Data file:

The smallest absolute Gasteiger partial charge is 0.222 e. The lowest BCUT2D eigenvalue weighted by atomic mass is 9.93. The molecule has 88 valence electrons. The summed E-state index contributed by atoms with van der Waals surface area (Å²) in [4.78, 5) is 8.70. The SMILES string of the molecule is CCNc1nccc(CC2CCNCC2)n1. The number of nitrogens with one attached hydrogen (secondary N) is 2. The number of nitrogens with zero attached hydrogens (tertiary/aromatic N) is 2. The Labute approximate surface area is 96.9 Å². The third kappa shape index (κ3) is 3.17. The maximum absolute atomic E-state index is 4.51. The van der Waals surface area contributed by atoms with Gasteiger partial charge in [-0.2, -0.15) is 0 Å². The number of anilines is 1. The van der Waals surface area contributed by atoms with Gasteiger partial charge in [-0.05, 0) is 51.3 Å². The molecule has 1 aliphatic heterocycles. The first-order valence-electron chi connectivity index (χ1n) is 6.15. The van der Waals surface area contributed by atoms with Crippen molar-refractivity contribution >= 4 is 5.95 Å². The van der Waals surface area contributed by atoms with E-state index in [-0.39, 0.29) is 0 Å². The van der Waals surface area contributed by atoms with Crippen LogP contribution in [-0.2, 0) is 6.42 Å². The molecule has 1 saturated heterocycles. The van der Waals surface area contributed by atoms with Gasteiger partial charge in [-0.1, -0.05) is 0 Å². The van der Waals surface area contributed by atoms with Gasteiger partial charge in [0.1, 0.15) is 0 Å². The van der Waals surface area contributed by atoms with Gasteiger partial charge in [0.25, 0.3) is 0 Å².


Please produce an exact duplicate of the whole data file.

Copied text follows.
The smallest absolute Gasteiger partial charge is 0.222 e. The lowest BCUT2D eigenvalue weighted by atomic mass is 9.93. The molecule has 88 valence electrons. The summed E-state index contributed by atoms with van der Waals surface area (Å²) in [4.78, 5) is 8.70. The SMILES string of the molecule is CCNc1nccc(CC2CCNCC2)n1. The number of nitrogens with one attached hydrogen (secondary N) is 2. The number of nitrogens with zero attached hydrogens (tertiary/aromatic N) is 2. The Labute approximate surface area is 96.9 Å². The third kappa shape index (κ3) is 3.17. The maximum absolute atomic E-state index is 4.51. The van der Waals surface area contributed by atoms with Gasteiger partial charge in [-0.2, -0.15) is 0 Å². The number of anilines is 1. The van der Waals surface area contributed by atoms with Gasteiger partial charge in [-0.05, 0) is 51.3 Å². The molecule has 1 aliphatic heterocycles. The first-order valence-electron chi connectivity index (χ1n) is 6.15. The van der Waals surface area contributed by atoms with Crippen molar-refractivity contribution >= 4 is 5.95 Å². The van der Waals surface area contributed by atoms with E-state index in [-0.39, 0.29) is 0 Å². The van der Waals surface area contributed by atoms with Crippen LogP contribution in [-0.2, 0) is 6.42 Å². The molecule has 1 saturated heterocycles. The van der Waals surface area contributed by atoms with Gasteiger partial charge in [-0.1, -0.05) is 0 Å². The van der Waals surface area contributed by atoms with Gasteiger partial charge in [0.1, 0.15) is 0 Å². The van der Waals surface area contributed by atoms with Gasteiger partial charge in [0.25, 0.3) is 0 Å².